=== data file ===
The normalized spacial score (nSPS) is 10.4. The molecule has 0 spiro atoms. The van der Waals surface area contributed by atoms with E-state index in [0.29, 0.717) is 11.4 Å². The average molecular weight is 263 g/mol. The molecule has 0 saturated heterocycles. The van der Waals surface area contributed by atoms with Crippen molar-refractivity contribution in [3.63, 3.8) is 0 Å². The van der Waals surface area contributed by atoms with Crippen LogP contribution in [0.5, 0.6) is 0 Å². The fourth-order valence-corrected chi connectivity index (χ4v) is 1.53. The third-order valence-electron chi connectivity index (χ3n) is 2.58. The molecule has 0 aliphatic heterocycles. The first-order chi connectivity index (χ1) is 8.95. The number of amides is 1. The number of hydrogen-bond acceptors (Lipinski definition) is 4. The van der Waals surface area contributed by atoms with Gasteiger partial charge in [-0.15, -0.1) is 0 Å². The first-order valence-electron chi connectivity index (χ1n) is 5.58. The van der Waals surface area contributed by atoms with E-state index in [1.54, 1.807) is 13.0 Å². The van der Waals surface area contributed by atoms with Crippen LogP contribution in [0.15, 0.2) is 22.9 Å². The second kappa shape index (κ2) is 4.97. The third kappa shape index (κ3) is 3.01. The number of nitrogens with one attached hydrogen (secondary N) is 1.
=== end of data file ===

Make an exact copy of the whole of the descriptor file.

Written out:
The normalized spacial score (nSPS) is 10.4. The molecule has 0 spiro atoms. The van der Waals surface area contributed by atoms with E-state index in [0.29, 0.717) is 11.4 Å². The average molecular weight is 263 g/mol. The molecule has 0 saturated heterocycles. The van der Waals surface area contributed by atoms with Crippen molar-refractivity contribution in [3.63, 3.8) is 0 Å². The van der Waals surface area contributed by atoms with Crippen LogP contribution in [0.5, 0.6) is 0 Å². The fourth-order valence-corrected chi connectivity index (χ4v) is 1.53. The third-order valence-electron chi connectivity index (χ3n) is 2.58. The molecule has 0 aliphatic heterocycles. The first-order chi connectivity index (χ1) is 8.95. The number of amides is 1. The number of hydrogen-bond acceptors (Lipinski definition) is 4. The van der Waals surface area contributed by atoms with Gasteiger partial charge in [-0.15, -0.1) is 0 Å². The first-order valence-electron chi connectivity index (χ1n) is 5.58. The van der Waals surface area contributed by atoms with E-state index in [1.54, 1.807) is 13.0 Å². The van der Waals surface area contributed by atoms with Crippen LogP contribution in [0.15, 0.2) is 22.9 Å². The second kappa shape index (κ2) is 4.97. The third kappa shape index (κ3) is 3.01. The number of nitrogens with one attached hydrogen (secondary N) is 1.